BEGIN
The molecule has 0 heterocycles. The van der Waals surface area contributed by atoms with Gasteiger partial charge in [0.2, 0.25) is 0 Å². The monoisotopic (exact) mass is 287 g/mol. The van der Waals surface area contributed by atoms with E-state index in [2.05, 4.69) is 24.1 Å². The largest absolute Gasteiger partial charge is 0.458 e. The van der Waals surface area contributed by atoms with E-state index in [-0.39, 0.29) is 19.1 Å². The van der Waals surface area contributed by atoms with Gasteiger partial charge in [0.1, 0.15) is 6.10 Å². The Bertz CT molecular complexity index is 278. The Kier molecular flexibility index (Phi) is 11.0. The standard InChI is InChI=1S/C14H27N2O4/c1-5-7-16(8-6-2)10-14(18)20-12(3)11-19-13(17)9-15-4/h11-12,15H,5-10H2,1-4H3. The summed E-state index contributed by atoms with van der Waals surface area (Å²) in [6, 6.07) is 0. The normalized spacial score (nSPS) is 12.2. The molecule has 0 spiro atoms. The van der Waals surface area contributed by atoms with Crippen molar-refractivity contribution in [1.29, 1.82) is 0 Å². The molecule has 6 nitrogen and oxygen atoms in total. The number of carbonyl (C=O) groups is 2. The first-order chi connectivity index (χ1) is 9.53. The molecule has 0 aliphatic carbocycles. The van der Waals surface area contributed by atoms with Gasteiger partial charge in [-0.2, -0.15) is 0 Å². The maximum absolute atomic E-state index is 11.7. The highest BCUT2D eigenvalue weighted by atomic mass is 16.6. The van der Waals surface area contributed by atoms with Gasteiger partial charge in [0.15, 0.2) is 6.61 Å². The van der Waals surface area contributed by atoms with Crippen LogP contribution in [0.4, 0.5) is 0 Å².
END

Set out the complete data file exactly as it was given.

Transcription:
The molecule has 0 heterocycles. The van der Waals surface area contributed by atoms with Gasteiger partial charge in [0.2, 0.25) is 0 Å². The monoisotopic (exact) mass is 287 g/mol. The van der Waals surface area contributed by atoms with E-state index in [2.05, 4.69) is 24.1 Å². The largest absolute Gasteiger partial charge is 0.458 e. The van der Waals surface area contributed by atoms with E-state index in [-0.39, 0.29) is 19.1 Å². The van der Waals surface area contributed by atoms with Gasteiger partial charge in [0.1, 0.15) is 6.10 Å². The Bertz CT molecular complexity index is 278. The Kier molecular flexibility index (Phi) is 11.0. The standard InChI is InChI=1S/C14H27N2O4/c1-5-7-16(8-6-2)10-14(18)20-12(3)11-19-13(17)9-15-4/h11-12,15H,5-10H2,1-4H3. The summed E-state index contributed by atoms with van der Waals surface area (Å²) in [6, 6.07) is 0. The normalized spacial score (nSPS) is 12.2. The molecule has 0 spiro atoms. The van der Waals surface area contributed by atoms with Crippen molar-refractivity contribution in [1.29, 1.82) is 0 Å². The molecule has 6 nitrogen and oxygen atoms in total. The number of carbonyl (C=O) groups is 2. The first-order chi connectivity index (χ1) is 9.53. The molecule has 0 aliphatic carbocycles. The van der Waals surface area contributed by atoms with Gasteiger partial charge in [-0.2, -0.15) is 0 Å². The maximum absolute atomic E-state index is 11.7. The highest BCUT2D eigenvalue weighted by atomic mass is 16.6. The van der Waals surface area contributed by atoms with Gasteiger partial charge in [0.15, 0.2) is 6.61 Å². The van der Waals surface area contributed by atoms with Crippen LogP contribution in [0.4, 0.5) is 0 Å².